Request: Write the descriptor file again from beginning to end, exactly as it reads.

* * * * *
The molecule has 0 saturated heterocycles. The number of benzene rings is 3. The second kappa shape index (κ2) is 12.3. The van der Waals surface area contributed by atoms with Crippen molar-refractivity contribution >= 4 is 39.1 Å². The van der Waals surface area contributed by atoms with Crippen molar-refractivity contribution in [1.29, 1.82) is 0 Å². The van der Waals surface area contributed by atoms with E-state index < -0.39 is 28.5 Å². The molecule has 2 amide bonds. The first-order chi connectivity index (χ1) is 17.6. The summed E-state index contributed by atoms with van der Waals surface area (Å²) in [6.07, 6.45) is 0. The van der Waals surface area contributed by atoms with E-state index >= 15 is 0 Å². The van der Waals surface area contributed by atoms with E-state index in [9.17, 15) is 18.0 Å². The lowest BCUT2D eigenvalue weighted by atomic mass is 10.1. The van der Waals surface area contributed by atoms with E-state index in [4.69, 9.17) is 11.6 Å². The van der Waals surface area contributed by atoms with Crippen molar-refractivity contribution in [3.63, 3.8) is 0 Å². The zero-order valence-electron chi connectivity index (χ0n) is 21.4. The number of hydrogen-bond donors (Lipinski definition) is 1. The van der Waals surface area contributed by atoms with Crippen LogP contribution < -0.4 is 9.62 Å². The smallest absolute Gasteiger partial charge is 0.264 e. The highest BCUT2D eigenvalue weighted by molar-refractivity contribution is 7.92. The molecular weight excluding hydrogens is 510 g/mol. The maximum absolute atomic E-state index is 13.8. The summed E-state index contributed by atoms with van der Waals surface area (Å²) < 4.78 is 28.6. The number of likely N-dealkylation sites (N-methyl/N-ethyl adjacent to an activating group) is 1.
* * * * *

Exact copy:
The molecule has 0 saturated heterocycles. The number of benzene rings is 3. The second kappa shape index (κ2) is 12.3. The van der Waals surface area contributed by atoms with Crippen molar-refractivity contribution >= 4 is 39.1 Å². The van der Waals surface area contributed by atoms with Crippen molar-refractivity contribution in [1.29, 1.82) is 0 Å². The van der Waals surface area contributed by atoms with E-state index < -0.39 is 28.5 Å². The molecule has 2 amide bonds. The first-order chi connectivity index (χ1) is 17.6. The summed E-state index contributed by atoms with van der Waals surface area (Å²) in [6.07, 6.45) is 0. The van der Waals surface area contributed by atoms with E-state index >= 15 is 0 Å². The van der Waals surface area contributed by atoms with E-state index in [9.17, 15) is 18.0 Å². The lowest BCUT2D eigenvalue weighted by atomic mass is 10.1. The van der Waals surface area contributed by atoms with E-state index in [4.69, 9.17) is 11.6 Å². The van der Waals surface area contributed by atoms with Crippen molar-refractivity contribution in [3.63, 3.8) is 0 Å². The zero-order valence-electron chi connectivity index (χ0n) is 21.4. The number of hydrogen-bond donors (Lipinski definition) is 1. The van der Waals surface area contributed by atoms with Crippen LogP contribution < -0.4 is 9.62 Å². The smallest absolute Gasteiger partial charge is 0.264 e. The highest BCUT2D eigenvalue weighted by molar-refractivity contribution is 7.92. The molecular weight excluding hydrogens is 510 g/mol. The maximum absolute atomic E-state index is 13.8. The summed E-state index contributed by atoms with van der Waals surface area (Å²) < 4.78 is 28.6. The number of likely N-dealkylation sites (N-methyl/N-ethyl adjacent to an activating group) is 1.